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India vs England: Marks out of 10 for India's players

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1.12K   //    19 Dec 2012, 06:27 IST

8.5 – Cheteshwar Pujara - Proved his mettle at India’s no. 3 spot, after an opening double-century at Ahmedabad, and a follow-up ton at Mumbai. He went 16 hours and 55 minutes before being dismissed in the series, showing once again that he has patience and temperament in abundance, and will no doubt be India’s next world-class Test batsman if he can prove himself away from home.

7 – Pragyan Ojha – 20 wickets in the series was an entirely satisfactory return for the left-arm spinner, but is Ojha really the best spinner that India have? He won’t strike fear into the hearts of batsmen, and will surely struggle abroad – however, on this evidence he is more than capable of doing a job at home.

6 – Ravichandran Ashwin - A consistently disappointing series for Ashwin saw him finish with 14 wickets @ 52.6, as he continued to confound with the ball at Test level. Arguably the pleasant surprise of the series with the bat, Ashwin scored 243 runs @ 60.8, even recalling VVS Laxman with his flicks through the leg side.

Ashwin surprised all with his laconic batting.

Ashwin surprised all with his laconic batting.

A dark horse for a leadership role, India should aim to build their future around Ashwin: a calm head, he has the best cricketing brain that India have had since Ravi Shastri.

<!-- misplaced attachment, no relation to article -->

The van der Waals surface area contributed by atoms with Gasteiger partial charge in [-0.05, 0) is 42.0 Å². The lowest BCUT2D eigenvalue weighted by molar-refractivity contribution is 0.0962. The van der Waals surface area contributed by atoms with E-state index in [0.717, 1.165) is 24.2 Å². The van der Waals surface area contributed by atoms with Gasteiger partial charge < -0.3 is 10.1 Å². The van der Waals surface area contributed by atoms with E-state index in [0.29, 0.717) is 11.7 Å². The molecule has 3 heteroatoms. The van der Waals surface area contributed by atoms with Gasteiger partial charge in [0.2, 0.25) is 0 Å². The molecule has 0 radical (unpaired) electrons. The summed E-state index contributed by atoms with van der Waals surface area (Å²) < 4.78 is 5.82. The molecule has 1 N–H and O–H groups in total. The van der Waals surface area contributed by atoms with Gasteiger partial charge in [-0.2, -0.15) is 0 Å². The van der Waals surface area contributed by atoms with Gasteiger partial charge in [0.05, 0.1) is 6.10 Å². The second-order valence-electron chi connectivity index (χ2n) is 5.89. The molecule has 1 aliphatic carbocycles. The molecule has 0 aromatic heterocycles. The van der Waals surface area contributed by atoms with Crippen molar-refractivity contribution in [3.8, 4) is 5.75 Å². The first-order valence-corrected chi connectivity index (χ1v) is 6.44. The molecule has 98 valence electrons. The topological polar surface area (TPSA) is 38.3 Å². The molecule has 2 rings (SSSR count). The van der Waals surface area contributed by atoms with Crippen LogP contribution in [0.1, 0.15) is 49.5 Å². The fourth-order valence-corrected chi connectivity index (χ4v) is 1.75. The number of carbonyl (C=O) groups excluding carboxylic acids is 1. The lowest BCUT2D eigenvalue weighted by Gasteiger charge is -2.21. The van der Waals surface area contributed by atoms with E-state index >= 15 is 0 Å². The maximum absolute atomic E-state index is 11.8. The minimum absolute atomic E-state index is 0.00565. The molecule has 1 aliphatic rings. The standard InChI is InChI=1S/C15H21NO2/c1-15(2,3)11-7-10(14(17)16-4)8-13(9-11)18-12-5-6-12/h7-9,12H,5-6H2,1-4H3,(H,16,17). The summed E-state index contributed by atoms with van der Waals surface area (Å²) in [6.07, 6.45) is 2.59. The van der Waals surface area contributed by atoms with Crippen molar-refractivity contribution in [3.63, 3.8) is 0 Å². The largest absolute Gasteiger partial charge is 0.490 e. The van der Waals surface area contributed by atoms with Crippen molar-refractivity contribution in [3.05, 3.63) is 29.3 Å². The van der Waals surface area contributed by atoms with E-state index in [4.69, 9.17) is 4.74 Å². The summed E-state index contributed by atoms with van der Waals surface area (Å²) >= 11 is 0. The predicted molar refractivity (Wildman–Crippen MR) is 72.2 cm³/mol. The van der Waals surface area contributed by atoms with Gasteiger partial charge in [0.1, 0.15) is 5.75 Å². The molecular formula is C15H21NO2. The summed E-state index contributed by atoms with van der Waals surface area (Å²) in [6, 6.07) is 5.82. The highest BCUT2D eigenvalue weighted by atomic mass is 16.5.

He is ripe captaincy material, and could also be the quality all-rounder that India have longed for ever since Sanjay Bangar left the scene. It would be a logical move to focus resources on Ashwin as opposed to Virat Kohli, but in a batsman-dominated, safety first culture, he will no doubt find it tough to be heard. However, being one of the worst 100 fielders in the history of all cricket should deservedly count as a handicap against this otherwise promising player.

In a perfect world I’d be allowed to perform a series of contests against Ravi Ashwin to see who is the greater athlete.

— Jarrod Kimber (@ajarrodkimber) December 13, 2012

4.5 – Gautam Gambhir - Remember those halcyon days of Gambhir being India’s most  tenacious player? The gritty anti-hero who blocked out entire days at Napier and Cape Town cut a petulant figure during this series, alienating his support base with a swathe of petty comments. Terming this as a ‘revenge’ series for the whitewash in England, Gambhir offered more excuses than a pregnant nun.

Gambhir: “It means nothing until they’ve beaten us in a best-of-seven T20 series in Abu Dhabi – then let’s talk.” #INDvsENG

— Alternative Cricket (@AltCricket) December 17, 2012

It is now three years without a Test century for Gambhir, and his gradual descent into hyper-defensive, selfish behaviour serves to prove how ineffective the team management has been since Gary Kirsten departed, as well as the corrosive attitudes endemic within Team India.

4 – Virender Sehwag - If we deducted half a point for every catch that Sehwag dropped, he would be well into negative territory. Forget yet another mediocre series with the bat, the fact is that India cannot afford to carry both him and Gambhir any longer – the only hunger is for more ghee on his parathas.

Virender Sehwag of India is clean bowled by Graeme Swann of England – nuff zed

4 – Virat Kohli – A typically pugnacious century in the final Test will give Kohli some much-needed respite, although in reality, it merely disguised the fact that he endured an awful series. India need Kohli to flourish quickly at Test level so that he can become the side’s KP - the encouraging thing is that it seems a matter of ‘when’, not ‘if’.

4 – MS Dhoni – A disciplined 99 at Nagpur – his longest ever Test knock – earned Dhoni a modicum of praise but it raised more questions than answers. If Dhoni is so effective at taking responsibility, why doesn’t he promote himself more often, and in all formats? The fact remains that he is so tactically poor, that he must lead from the front to justify his place as captain.